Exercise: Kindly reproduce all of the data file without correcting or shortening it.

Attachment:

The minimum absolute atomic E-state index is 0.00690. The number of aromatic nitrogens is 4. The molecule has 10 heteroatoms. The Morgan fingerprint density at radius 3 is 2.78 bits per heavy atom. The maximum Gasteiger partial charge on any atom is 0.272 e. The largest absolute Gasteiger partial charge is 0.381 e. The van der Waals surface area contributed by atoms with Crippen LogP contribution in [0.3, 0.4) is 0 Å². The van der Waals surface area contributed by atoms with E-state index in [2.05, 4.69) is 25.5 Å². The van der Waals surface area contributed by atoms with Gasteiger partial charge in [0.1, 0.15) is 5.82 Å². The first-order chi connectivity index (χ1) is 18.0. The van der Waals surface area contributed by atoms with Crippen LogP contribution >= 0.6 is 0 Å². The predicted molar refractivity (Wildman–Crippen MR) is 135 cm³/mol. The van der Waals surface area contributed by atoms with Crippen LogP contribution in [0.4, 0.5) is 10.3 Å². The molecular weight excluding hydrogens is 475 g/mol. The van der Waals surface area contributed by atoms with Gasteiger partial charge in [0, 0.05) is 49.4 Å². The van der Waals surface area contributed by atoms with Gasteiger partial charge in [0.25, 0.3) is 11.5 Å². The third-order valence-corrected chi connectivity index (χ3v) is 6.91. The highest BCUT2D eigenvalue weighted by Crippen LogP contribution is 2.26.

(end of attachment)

The minimum absolute atomic E-state index is 0.00690. The number of aromatic nitrogens is 4. The molecule has 10 heteroatoms. The Morgan fingerprint density at radius 3 is 2.78 bits per heavy atom. The maximum Gasteiger partial charge on any atom is 0.272 e. The largest absolute Gasteiger partial charge is 0.381 e. The van der Waals surface area contributed by atoms with Crippen LogP contribution in [0.3, 0.4) is 0 Å². The van der Waals surface area contributed by atoms with E-state index in [2.05, 4.69) is 25.5 Å². The van der Waals surface area contributed by atoms with Gasteiger partial charge in [0.1, 0.15) is 5.82 Å². The first-order chi connectivity index (χ1) is 18.0. The van der Waals surface area contributed by atoms with Crippen LogP contribution >= 0.6 is 0 Å². The predicted molar refractivity (Wildman–Crippen MR) is 135 cm³/mol. The van der Waals surface area contributed by atoms with Crippen LogP contribution in [0.4, 0.5) is 10.3 Å². The molecular weight excluding hydrogens is 475 g/mol. The van der Waals surface area contributed by atoms with Gasteiger partial charge in [0, 0.05) is 49.4 Å². The van der Waals surface area contributed by atoms with Gasteiger partial charge in [0.25, 0.3) is 11.5 Å². The third-order valence-corrected chi connectivity index (χ3v) is 6.91. The highest BCUT2D eigenvalue weighted by Crippen LogP contribution is 2.26.